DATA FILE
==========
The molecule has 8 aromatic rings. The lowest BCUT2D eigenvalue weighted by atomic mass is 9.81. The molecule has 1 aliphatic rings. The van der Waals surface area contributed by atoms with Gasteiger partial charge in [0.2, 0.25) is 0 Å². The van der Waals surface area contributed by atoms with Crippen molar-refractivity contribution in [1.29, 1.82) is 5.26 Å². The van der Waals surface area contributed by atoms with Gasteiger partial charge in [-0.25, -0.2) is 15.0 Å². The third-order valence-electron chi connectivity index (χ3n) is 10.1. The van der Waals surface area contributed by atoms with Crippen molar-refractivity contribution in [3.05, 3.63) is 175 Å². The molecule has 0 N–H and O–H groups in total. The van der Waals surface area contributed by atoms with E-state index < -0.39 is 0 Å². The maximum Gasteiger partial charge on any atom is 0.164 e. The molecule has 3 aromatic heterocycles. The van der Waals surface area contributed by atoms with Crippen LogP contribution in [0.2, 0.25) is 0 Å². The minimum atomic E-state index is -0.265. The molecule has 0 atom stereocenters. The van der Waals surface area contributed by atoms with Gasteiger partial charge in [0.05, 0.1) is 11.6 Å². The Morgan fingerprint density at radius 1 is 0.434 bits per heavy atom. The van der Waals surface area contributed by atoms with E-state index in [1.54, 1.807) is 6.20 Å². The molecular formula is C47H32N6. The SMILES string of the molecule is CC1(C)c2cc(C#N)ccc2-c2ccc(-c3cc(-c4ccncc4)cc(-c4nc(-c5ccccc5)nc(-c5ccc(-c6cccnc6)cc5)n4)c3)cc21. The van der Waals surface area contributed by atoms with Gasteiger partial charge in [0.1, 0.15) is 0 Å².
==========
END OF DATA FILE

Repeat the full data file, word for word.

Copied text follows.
The molecule has 8 aromatic rings. The lowest BCUT2D eigenvalue weighted by atomic mass is 9.81. The molecule has 1 aliphatic rings. The van der Waals surface area contributed by atoms with Gasteiger partial charge in [0.2, 0.25) is 0 Å². The van der Waals surface area contributed by atoms with Crippen molar-refractivity contribution in [1.29, 1.82) is 5.26 Å². The van der Waals surface area contributed by atoms with Gasteiger partial charge in [-0.25, -0.2) is 15.0 Å². The third-order valence-electron chi connectivity index (χ3n) is 10.1. The van der Waals surface area contributed by atoms with Crippen molar-refractivity contribution in [3.05, 3.63) is 175 Å². The molecule has 0 N–H and O–H groups in total. The van der Waals surface area contributed by atoms with E-state index < -0.39 is 0 Å². The maximum Gasteiger partial charge on any atom is 0.164 e. The molecule has 3 aromatic heterocycles. The van der Waals surface area contributed by atoms with Crippen LogP contribution in [0.2, 0.25) is 0 Å². The minimum atomic E-state index is -0.265. The molecule has 0 atom stereocenters. The van der Waals surface area contributed by atoms with Gasteiger partial charge in [0.05, 0.1) is 11.6 Å². The Morgan fingerprint density at radius 1 is 0.434 bits per heavy atom. The van der Waals surface area contributed by atoms with E-state index in [1.54, 1.807) is 6.20 Å². The molecular formula is C47H32N6. The SMILES string of the molecule is CC1(C)c2cc(C#N)ccc2-c2ccc(-c3cc(-c4ccncc4)cc(-c4nc(-c5ccccc5)nc(-c5ccc(-c6cccnc6)cc5)n4)c3)cc21. The van der Waals surface area contributed by atoms with Gasteiger partial charge in [0.1, 0.15) is 0 Å².